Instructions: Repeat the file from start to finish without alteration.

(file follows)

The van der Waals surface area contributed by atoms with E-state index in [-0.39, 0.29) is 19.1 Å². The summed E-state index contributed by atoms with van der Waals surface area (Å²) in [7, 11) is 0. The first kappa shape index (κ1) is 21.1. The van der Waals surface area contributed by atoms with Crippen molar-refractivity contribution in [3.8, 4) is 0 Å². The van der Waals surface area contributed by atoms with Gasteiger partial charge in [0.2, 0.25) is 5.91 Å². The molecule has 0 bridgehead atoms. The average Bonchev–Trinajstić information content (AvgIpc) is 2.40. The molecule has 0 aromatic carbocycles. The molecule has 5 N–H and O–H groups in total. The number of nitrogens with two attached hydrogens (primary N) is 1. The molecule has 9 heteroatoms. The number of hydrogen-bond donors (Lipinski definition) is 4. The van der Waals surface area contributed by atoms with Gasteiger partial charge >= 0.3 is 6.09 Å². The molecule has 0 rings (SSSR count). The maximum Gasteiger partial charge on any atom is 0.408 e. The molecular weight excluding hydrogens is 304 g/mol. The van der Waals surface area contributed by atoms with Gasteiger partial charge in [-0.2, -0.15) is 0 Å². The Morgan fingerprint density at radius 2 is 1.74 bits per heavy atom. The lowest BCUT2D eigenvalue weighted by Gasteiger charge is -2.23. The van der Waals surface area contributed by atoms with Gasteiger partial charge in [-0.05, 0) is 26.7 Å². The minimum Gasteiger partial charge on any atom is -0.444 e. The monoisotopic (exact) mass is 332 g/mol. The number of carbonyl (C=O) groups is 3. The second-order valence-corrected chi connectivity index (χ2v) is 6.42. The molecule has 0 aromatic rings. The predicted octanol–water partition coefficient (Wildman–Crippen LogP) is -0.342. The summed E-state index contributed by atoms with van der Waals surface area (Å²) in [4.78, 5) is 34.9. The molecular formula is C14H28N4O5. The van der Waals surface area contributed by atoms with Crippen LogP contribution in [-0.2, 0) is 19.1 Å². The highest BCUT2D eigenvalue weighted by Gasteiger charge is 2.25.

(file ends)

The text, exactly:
The van der Waals surface area contributed by atoms with E-state index in [-0.39, 0.29) is 19.1 Å². The summed E-state index contributed by atoms with van der Waals surface area (Å²) in [7, 11) is 0. The first kappa shape index (κ1) is 21.1. The van der Waals surface area contributed by atoms with Crippen molar-refractivity contribution in [3.8, 4) is 0 Å². The van der Waals surface area contributed by atoms with Gasteiger partial charge in [0.2, 0.25) is 5.91 Å². The molecule has 0 bridgehead atoms. The average Bonchev–Trinajstić information content (AvgIpc) is 2.40. The molecule has 0 aromatic carbocycles. The molecule has 5 N–H and O–H groups in total. The number of nitrogens with two attached hydrogens (primary N) is 1. The molecule has 9 heteroatoms. The number of hydrogen-bond donors (Lipinski definition) is 4. The van der Waals surface area contributed by atoms with Gasteiger partial charge >= 0.3 is 6.09 Å². The molecule has 0 rings (SSSR count). The maximum Gasteiger partial charge on any atom is 0.408 e. The molecular weight excluding hydrogens is 304 g/mol. The van der Waals surface area contributed by atoms with Gasteiger partial charge in [-0.2, -0.15) is 0 Å². The Morgan fingerprint density at radius 2 is 1.74 bits per heavy atom. The lowest BCUT2D eigenvalue weighted by Gasteiger charge is -2.23. The van der Waals surface area contributed by atoms with Gasteiger partial charge in [-0.05, 0) is 26.7 Å². The minimum Gasteiger partial charge on any atom is -0.444 e. The monoisotopic (exact) mass is 332 g/mol. The number of carbonyl (C=O) groups is 3. The second-order valence-corrected chi connectivity index (χ2v) is 6.42. The molecule has 0 aromatic rings. The predicted octanol–water partition coefficient (Wildman–Crippen LogP) is -0.342. The summed E-state index contributed by atoms with van der Waals surface area (Å²) in [4.78, 5) is 34.9. The molecular formula is C14H28N4O5. The van der Waals surface area contributed by atoms with Crippen LogP contribution in [-0.2, 0) is 19.1 Å². The highest BCUT2D eigenvalue weighted by Gasteiger charge is 2.25.